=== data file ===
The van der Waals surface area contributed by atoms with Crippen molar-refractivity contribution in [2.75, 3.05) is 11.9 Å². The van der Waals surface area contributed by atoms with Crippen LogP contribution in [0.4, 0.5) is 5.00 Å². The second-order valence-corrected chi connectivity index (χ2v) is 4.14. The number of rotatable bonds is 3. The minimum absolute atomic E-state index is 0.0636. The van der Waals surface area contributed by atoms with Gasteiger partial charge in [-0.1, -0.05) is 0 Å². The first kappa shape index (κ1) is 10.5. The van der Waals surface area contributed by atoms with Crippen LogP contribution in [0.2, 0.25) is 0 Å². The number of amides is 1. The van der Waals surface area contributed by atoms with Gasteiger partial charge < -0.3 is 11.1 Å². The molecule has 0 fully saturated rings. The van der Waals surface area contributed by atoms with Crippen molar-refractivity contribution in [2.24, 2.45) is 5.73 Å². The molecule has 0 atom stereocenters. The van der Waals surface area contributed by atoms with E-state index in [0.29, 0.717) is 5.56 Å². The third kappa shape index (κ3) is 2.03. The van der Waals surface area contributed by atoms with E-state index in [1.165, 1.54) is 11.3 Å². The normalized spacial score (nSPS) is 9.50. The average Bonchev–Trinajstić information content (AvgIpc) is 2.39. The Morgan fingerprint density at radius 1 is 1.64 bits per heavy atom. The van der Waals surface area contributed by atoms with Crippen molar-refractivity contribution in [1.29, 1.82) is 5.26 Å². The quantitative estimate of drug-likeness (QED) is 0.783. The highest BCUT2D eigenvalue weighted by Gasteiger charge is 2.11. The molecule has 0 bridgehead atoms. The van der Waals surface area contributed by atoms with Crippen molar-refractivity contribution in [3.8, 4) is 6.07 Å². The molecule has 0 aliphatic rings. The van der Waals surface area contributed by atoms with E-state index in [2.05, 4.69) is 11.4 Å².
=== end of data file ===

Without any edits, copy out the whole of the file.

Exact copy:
The van der Waals surface area contributed by atoms with Crippen molar-refractivity contribution in [2.75, 3.05) is 11.9 Å². The van der Waals surface area contributed by atoms with Crippen LogP contribution in [0.4, 0.5) is 5.00 Å². The second-order valence-corrected chi connectivity index (χ2v) is 4.14. The number of rotatable bonds is 3. The minimum absolute atomic E-state index is 0.0636. The van der Waals surface area contributed by atoms with Gasteiger partial charge in [-0.1, -0.05) is 0 Å². The first kappa shape index (κ1) is 10.5. The van der Waals surface area contributed by atoms with Crippen LogP contribution in [0.2, 0.25) is 0 Å². The number of amides is 1. The van der Waals surface area contributed by atoms with Gasteiger partial charge < -0.3 is 11.1 Å². The molecule has 0 fully saturated rings. The van der Waals surface area contributed by atoms with Crippen molar-refractivity contribution in [2.24, 2.45) is 5.73 Å². The molecule has 0 atom stereocenters. The van der Waals surface area contributed by atoms with E-state index in [0.29, 0.717) is 5.56 Å². The third kappa shape index (κ3) is 2.03. The van der Waals surface area contributed by atoms with E-state index in [1.165, 1.54) is 11.3 Å². The normalized spacial score (nSPS) is 9.50. The average Bonchev–Trinajstić information content (AvgIpc) is 2.39. The Morgan fingerprint density at radius 1 is 1.64 bits per heavy atom. The van der Waals surface area contributed by atoms with Crippen molar-refractivity contribution in [1.29, 1.82) is 5.26 Å². The quantitative estimate of drug-likeness (QED) is 0.783. The highest BCUT2D eigenvalue weighted by Gasteiger charge is 2.11. The molecule has 0 bridgehead atoms. The van der Waals surface area contributed by atoms with Crippen molar-refractivity contribution in [3.8, 4) is 6.07 Å². The molecule has 0 aliphatic rings. The van der Waals surface area contributed by atoms with E-state index in [2.05, 4.69) is 11.4 Å².